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FineScale Modeler

FineScale Modeler April 2017

FineScale Modeler teaches you to build models of aircraft, armor, ships and more. Clear articles show you how to assemble, paint, and finish the latest model kits. Every issue includes unbiased reviews of kits that were built and tested for accuracy, product announcements, tips from the experts, and a gallery of readers’ models.

Land:
United States
Taal:
English
Uitgever:
Kalmbach Publishing Co. - Magazines
Verschijningsfrequentie:
Monthly
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10 Edities

in deze editie

3 min.
editor’s page

Finding peace of mind in plastic Time in the FSM workshop is precious. This editing gig seems to suck up a lot of what would be valuable model-building time. But this year we decided to push ourselves (and you) to build more by starting an online modeling challenge. The goal? To complete a model in a month. We each picked something we had been wanting to build. Although, let’s be honest, Aaron gets to build more than the rest of us here each year! Not surprisingly, I chose an IndyCar, a Revell kit of Scott Pruett’s Pioneersponsored Reynard-Toyota racer from 1999. It has been a blast to get back to creating something (other than a magazine). I especially enjoy the painting and find that my hands are still pretty steady. Building takes your mind off politics,…

6 min.
scale talk

The importance of a strong foundation There’s something to be said for doing a good, if just basic, job on models. Proper seam-filling, straight and level construction, clean masking, painting, and finishing appropriate to scale, and prototype accuracy should be the goals in any modeling project. Many of the more “advanced” and “artistic” techniques are used to mask unlearned basics and distract the eye. I’m not opposed to the techniques, I just think that the basics should be minded first and foremost. I believe the end result will be far more attractive to the viewer and satisfying to the builder. Peter Espada Camp Hill, Pa. We’ve come a long way I read your Tamiya F-14A review (January 2017) and realized just how spoiled we have become. Back in the day when Tamiya came out with its first 1/32…

1 min.
what does your space look like?

Two beats one In the February issue you invited readers to send photos of their workshops. I am lucky enough to have two modeling spaces in my home. The first room (above) is large and shared by me and my wife, who is a stamp and card maker. The second space is an enclosed patio. In a moment of forethought (doesn’t happen much), I had a bathroom fan put in the wall. I use the fan to vent the fumes from my spray booth. George Blair San Antonio, Texas There’s always room I live in a two-bedroom apartment in Boston and, in contrast to other generous workspaces I have seen, my “space” is limited to what you see (above). The two carts make it manageable, as tools and supplies are in the slide-out drawers. They are semi-custom-made by…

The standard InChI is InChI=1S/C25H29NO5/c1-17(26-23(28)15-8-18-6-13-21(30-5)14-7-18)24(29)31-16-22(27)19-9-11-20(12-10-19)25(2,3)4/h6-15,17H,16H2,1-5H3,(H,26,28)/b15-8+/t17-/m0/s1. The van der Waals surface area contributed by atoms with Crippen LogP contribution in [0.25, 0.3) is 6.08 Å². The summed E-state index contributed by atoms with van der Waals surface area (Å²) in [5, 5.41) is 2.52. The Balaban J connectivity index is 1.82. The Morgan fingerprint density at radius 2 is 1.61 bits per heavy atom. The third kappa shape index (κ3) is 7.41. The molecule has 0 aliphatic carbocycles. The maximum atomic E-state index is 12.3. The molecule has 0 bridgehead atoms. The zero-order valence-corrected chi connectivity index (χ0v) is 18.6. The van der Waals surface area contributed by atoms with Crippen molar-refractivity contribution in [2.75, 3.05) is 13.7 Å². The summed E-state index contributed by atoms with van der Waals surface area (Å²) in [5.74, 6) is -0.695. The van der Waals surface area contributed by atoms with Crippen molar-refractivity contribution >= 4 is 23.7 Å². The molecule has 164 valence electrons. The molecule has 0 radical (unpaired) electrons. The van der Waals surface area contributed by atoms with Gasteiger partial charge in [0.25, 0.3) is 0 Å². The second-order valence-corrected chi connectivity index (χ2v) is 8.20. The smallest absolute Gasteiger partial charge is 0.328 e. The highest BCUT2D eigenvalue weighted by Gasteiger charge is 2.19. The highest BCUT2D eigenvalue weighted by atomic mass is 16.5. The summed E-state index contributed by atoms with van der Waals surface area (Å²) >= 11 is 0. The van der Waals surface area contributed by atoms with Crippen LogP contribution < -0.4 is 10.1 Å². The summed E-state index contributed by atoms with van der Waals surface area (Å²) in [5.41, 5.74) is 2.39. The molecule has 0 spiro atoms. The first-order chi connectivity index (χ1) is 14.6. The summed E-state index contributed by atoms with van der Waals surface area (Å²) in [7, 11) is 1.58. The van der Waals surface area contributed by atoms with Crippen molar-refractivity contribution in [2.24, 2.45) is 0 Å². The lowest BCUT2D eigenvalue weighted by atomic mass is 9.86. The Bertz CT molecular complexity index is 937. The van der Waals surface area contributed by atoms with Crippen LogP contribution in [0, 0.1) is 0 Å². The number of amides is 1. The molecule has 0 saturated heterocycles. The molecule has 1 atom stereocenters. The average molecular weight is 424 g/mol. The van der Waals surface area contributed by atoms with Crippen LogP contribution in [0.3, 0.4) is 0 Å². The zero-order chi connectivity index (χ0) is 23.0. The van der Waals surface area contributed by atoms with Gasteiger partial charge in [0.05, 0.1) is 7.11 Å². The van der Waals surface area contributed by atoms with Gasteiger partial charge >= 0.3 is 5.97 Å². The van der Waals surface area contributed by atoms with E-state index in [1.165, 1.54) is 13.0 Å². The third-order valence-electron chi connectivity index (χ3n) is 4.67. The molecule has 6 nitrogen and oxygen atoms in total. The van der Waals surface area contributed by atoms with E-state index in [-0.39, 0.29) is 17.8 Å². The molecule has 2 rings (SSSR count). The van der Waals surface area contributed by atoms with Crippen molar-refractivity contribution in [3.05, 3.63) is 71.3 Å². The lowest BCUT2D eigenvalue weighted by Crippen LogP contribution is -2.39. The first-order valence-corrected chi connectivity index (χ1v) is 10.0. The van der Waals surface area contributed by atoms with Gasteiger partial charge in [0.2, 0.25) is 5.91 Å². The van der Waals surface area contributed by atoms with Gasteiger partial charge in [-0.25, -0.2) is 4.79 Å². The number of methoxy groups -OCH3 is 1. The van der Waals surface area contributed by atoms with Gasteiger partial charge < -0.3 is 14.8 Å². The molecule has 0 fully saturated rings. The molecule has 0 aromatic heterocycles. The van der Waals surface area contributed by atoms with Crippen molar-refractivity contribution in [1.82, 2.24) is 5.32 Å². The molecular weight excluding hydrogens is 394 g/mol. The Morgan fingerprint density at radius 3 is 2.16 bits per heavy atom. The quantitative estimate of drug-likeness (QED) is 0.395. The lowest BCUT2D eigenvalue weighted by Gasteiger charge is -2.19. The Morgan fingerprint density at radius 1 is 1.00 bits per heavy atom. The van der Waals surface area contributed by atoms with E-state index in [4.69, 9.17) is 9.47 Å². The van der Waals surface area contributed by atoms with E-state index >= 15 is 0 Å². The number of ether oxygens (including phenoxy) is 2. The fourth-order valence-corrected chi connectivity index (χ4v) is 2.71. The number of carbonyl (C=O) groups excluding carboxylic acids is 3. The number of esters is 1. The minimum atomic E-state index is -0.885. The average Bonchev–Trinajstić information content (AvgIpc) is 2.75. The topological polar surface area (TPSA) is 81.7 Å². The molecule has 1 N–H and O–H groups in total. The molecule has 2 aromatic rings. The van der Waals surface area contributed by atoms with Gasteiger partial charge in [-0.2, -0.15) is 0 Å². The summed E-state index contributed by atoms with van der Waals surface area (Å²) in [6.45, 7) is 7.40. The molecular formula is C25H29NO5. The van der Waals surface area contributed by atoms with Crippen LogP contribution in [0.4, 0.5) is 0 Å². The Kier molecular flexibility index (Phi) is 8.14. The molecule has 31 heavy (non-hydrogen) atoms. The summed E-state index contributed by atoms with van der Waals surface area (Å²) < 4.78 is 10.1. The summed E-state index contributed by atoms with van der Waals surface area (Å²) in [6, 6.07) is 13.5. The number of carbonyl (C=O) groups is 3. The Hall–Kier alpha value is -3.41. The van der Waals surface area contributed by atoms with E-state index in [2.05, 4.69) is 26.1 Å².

7 min.
new products

Spotlight All-new Typhoon blows into workshops The Eurofighter Typhoon has been a popular modeling subject with the first kits hitting shelves in the late 1980s before its first flight. Revell Germany’s new Typhoon (No. 03952) is actually its third tooling of the Eurofighter in 1/72 scale and it combines modern molding with simplifed construction. Fine recessed panel lines, vents, and hatches mark the major parts. Raised switches and controls decorate the cockpit side consoles and the clear instrument panel. Decals provide details and dials. Structural components in the wheel wells and landing gear will pop under washes. The exhausts extend to the rear fans and the intake, although not full length, are adequate for the scale. Optional exhaust nozzles are provided. Underwing stores include fuel tanks and four missile types. Decals give markings for a single German Typhoon in…

2 min.
airbrushing & finishing

Spotting a Brummbär Retreating in late 1944, the German army began applying camouflage to armored vehicles to mimic dappled sunlight. Many comprised discs or dots of rotbraun and olivgrün over dunkelgelb. Scott Scott Conner, of Leawood, Kan., chose the latter when he built Dragon’s 1/35 scale midproduction Brummbär. The model is pretty much out of the box, except for resin Zimmerit attached with 5-minute epoxy. He painted the infantry-support vehicle with LifeColor acrylics diluted with LifeColor thinner. “I eyeball it to about 50:50 — no exact measurement,” he says. “Too thin is better than too thick; you can always add more color.” When he built the Brummbär, Scott was powering a Badger Spirit side-feed double-action airbrush with an old Badger compressor, the “kind that sits on the floor and goes putter, putter, putter,” he says.…

2 min.
three ways to a 5 o’clock shadow

E ven men who shave daily show a hint of facial hair by the middle of the afternoon. Adding that stubble to soldiers implies time in the field, much the same as weathering their clothing or equipment. I use three mediums to paint thin 5 o’clock shadows — artist’s oils, acrylic paints, and powdered pastels or pigments. To demonstrate them, I painted Alpine Miniatures’ (www.alpineminiatures.com) 1/35 scale U.S. 3rd Armored Division set (No. 35219). The kit comes with four heads for two figures; I finished one of the bodies and three of the heads. I painted the faces with acrylics and applied bright highlights to the areas receiving stubble. That allowed the flesh to shine through the oils, acrylics, and powders. Paints used Grumbacher Payne’s gray artist’s oil (P156) Vallejo Model Color…